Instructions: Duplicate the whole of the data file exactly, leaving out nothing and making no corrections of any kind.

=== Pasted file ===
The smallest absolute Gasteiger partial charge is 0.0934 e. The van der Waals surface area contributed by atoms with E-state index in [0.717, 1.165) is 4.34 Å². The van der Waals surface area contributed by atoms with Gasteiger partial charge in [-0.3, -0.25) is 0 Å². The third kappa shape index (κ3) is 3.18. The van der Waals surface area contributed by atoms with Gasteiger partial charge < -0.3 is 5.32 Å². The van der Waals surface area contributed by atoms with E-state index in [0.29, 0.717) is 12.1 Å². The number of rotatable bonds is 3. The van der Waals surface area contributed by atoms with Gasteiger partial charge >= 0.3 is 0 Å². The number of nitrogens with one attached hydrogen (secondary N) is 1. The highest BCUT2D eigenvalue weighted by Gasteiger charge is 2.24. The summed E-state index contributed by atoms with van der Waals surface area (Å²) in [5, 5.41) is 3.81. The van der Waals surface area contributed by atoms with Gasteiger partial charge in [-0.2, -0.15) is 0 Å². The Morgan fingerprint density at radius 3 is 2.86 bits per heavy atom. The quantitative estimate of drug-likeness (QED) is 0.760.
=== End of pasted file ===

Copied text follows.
The smallest absolute Gasteiger partial charge is 0.0934 e. The van der Waals surface area contributed by atoms with E-state index in [0.717, 1.165) is 4.34 Å². The van der Waals surface area contributed by atoms with Gasteiger partial charge in [-0.3, -0.25) is 0 Å². The third kappa shape index (κ3) is 3.18. The van der Waals surface area contributed by atoms with Gasteiger partial charge < -0.3 is 5.32 Å². The van der Waals surface area contributed by atoms with E-state index in [0.29, 0.717) is 12.1 Å². The number of rotatable bonds is 3. The van der Waals surface area contributed by atoms with Gasteiger partial charge >= 0.3 is 0 Å². The number of nitrogens with one attached hydrogen (secondary N) is 1. The highest BCUT2D eigenvalue weighted by Gasteiger charge is 2.24. The summed E-state index contributed by atoms with van der Waals surface area (Å²) in [5, 5.41) is 3.81. The van der Waals surface area contributed by atoms with Gasteiger partial charge in [-0.2, -0.15) is 0 Å². The Morgan fingerprint density at radius 3 is 2.86 bits per heavy atom. The quantitative estimate of drug-likeness (QED) is 0.760.